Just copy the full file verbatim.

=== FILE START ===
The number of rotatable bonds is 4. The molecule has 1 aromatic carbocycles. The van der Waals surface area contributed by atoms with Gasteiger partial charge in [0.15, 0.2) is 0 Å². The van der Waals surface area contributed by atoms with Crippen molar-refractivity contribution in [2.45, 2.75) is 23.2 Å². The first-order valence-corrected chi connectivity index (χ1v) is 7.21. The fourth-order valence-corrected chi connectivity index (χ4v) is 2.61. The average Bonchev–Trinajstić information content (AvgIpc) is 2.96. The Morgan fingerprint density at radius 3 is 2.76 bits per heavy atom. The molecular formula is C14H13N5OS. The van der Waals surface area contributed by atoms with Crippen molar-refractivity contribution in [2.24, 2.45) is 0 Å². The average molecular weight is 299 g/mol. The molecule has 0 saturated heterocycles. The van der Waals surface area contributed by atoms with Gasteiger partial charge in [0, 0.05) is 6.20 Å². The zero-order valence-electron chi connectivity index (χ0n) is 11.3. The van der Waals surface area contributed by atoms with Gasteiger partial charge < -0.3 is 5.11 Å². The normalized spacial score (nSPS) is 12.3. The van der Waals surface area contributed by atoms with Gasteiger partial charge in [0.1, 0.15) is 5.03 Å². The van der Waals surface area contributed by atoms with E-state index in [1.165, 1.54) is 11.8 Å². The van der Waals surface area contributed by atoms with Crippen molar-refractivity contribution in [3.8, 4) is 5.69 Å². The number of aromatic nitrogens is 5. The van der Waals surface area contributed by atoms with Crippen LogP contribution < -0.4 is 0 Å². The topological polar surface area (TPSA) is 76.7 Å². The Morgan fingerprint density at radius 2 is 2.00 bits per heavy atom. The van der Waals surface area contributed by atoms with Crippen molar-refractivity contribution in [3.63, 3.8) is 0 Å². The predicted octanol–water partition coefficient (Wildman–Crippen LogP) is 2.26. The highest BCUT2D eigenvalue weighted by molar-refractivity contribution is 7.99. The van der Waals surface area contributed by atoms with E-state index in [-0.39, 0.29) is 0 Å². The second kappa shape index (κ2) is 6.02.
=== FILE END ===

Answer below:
The number of rotatable bonds is 4. The molecule has 1 aromatic carbocycles. The van der Waals surface area contributed by atoms with Gasteiger partial charge in [0.15, 0.2) is 0 Å². The van der Waals surface area contributed by atoms with Crippen molar-refractivity contribution in [2.45, 2.75) is 23.2 Å². The first-order valence-corrected chi connectivity index (χ1v) is 7.21. The fourth-order valence-corrected chi connectivity index (χ4v) is 2.61. The average Bonchev–Trinajstić information content (AvgIpc) is 2.96. The Morgan fingerprint density at radius 3 is 2.76 bits per heavy atom. The molecular formula is C14H13N5OS. The van der Waals surface area contributed by atoms with Crippen molar-refractivity contribution in [2.24, 2.45) is 0 Å². The average molecular weight is 299 g/mol. The molecule has 0 saturated heterocycles. The van der Waals surface area contributed by atoms with Gasteiger partial charge in [0, 0.05) is 6.20 Å². The zero-order valence-electron chi connectivity index (χ0n) is 11.3. The van der Waals surface area contributed by atoms with Gasteiger partial charge < -0.3 is 5.11 Å². The normalized spacial score (nSPS) is 12.3. The van der Waals surface area contributed by atoms with Gasteiger partial charge in [0.1, 0.15) is 5.03 Å². The van der Waals surface area contributed by atoms with E-state index in [1.165, 1.54) is 11.8 Å². The van der Waals surface area contributed by atoms with Crippen molar-refractivity contribution in [3.8, 4) is 5.69 Å². The number of aromatic nitrogens is 5. The van der Waals surface area contributed by atoms with Crippen LogP contribution < -0.4 is 0 Å². The topological polar surface area (TPSA) is 76.7 Å². The Morgan fingerprint density at radius 2 is 2.00 bits per heavy atom. The van der Waals surface area contributed by atoms with Crippen molar-refractivity contribution in [3.63, 3.8) is 0 Å². The predicted octanol–water partition coefficient (Wildman–Crippen LogP) is 2.26. The highest BCUT2D eigenvalue weighted by molar-refractivity contribution is 7.99. The van der Waals surface area contributed by atoms with E-state index in [-0.39, 0.29) is 0 Å². The second kappa shape index (κ2) is 6.02.